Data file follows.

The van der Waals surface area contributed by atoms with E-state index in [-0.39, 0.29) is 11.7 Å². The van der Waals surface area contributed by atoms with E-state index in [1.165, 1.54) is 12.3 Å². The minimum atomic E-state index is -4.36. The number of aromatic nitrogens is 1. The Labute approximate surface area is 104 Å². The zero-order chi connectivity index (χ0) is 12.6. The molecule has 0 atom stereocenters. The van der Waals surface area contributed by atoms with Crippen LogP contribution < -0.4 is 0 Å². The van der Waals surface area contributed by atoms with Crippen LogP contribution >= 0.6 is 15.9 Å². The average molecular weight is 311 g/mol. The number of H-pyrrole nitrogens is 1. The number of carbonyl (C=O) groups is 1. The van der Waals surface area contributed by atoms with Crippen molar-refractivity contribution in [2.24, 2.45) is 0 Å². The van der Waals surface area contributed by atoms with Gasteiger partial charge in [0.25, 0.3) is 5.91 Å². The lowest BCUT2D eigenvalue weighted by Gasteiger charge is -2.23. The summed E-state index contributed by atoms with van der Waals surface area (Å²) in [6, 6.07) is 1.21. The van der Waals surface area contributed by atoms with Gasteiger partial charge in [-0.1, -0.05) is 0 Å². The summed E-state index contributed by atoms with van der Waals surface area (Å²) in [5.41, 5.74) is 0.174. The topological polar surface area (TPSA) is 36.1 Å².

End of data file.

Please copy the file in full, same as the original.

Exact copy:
The van der Waals surface area contributed by atoms with E-state index in [-0.39, 0.29) is 11.7 Å². The van der Waals surface area contributed by atoms with E-state index in [1.165, 1.54) is 12.3 Å². The minimum atomic E-state index is -4.36. The number of aromatic nitrogens is 1. The Labute approximate surface area is 104 Å². The zero-order chi connectivity index (χ0) is 12.6. The molecule has 0 atom stereocenters. The van der Waals surface area contributed by atoms with Crippen LogP contribution < -0.4 is 0 Å². The van der Waals surface area contributed by atoms with Crippen LogP contribution >= 0.6 is 15.9 Å². The average molecular weight is 311 g/mol. The number of H-pyrrole nitrogens is 1. The number of carbonyl (C=O) groups is 1. The van der Waals surface area contributed by atoms with Crippen molar-refractivity contribution in [2.24, 2.45) is 0 Å². The van der Waals surface area contributed by atoms with Gasteiger partial charge in [0.25, 0.3) is 5.91 Å². The lowest BCUT2D eigenvalue weighted by Gasteiger charge is -2.23. The summed E-state index contributed by atoms with van der Waals surface area (Å²) in [6, 6.07) is 1.21. The van der Waals surface area contributed by atoms with Gasteiger partial charge in [-0.1, -0.05) is 0 Å². The summed E-state index contributed by atoms with van der Waals surface area (Å²) in [5.41, 5.74) is 0.174. The topological polar surface area (TPSA) is 36.1 Å².